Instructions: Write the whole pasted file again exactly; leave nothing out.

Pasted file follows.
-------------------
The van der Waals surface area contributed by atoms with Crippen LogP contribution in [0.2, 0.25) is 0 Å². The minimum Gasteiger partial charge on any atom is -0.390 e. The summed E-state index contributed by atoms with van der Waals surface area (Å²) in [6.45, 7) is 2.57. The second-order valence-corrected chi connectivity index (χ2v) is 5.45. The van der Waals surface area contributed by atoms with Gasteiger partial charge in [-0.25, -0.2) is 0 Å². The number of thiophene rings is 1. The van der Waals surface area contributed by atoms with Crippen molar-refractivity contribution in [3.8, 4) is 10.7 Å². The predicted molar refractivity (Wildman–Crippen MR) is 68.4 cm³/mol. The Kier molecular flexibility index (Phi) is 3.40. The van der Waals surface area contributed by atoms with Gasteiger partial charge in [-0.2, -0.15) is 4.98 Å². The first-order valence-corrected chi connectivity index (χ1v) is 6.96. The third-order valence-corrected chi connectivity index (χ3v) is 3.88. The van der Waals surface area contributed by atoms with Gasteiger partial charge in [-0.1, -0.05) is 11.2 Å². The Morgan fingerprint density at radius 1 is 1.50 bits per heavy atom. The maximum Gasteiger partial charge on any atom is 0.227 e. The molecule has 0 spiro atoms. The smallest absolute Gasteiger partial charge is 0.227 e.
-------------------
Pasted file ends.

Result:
The van der Waals surface area contributed by atoms with Crippen LogP contribution in [0.2, 0.25) is 0 Å². The minimum Gasteiger partial charge on any atom is -0.390 e. The summed E-state index contributed by atoms with van der Waals surface area (Å²) in [6.45, 7) is 2.57. The second-order valence-corrected chi connectivity index (χ2v) is 5.45. The van der Waals surface area contributed by atoms with Gasteiger partial charge in [-0.25, -0.2) is 0 Å². The number of thiophene rings is 1. The van der Waals surface area contributed by atoms with Crippen molar-refractivity contribution in [3.8, 4) is 10.7 Å². The predicted molar refractivity (Wildman–Crippen MR) is 68.4 cm³/mol. The Kier molecular flexibility index (Phi) is 3.40. The van der Waals surface area contributed by atoms with Gasteiger partial charge in [-0.2, -0.15) is 4.98 Å². The first-order valence-corrected chi connectivity index (χ1v) is 6.96. The third-order valence-corrected chi connectivity index (χ3v) is 3.88. The van der Waals surface area contributed by atoms with Gasteiger partial charge in [-0.1, -0.05) is 11.2 Å². The Morgan fingerprint density at radius 1 is 1.50 bits per heavy atom. The maximum Gasteiger partial charge on any atom is 0.227 e. The molecule has 0 spiro atoms. The smallest absolute Gasteiger partial charge is 0.227 e.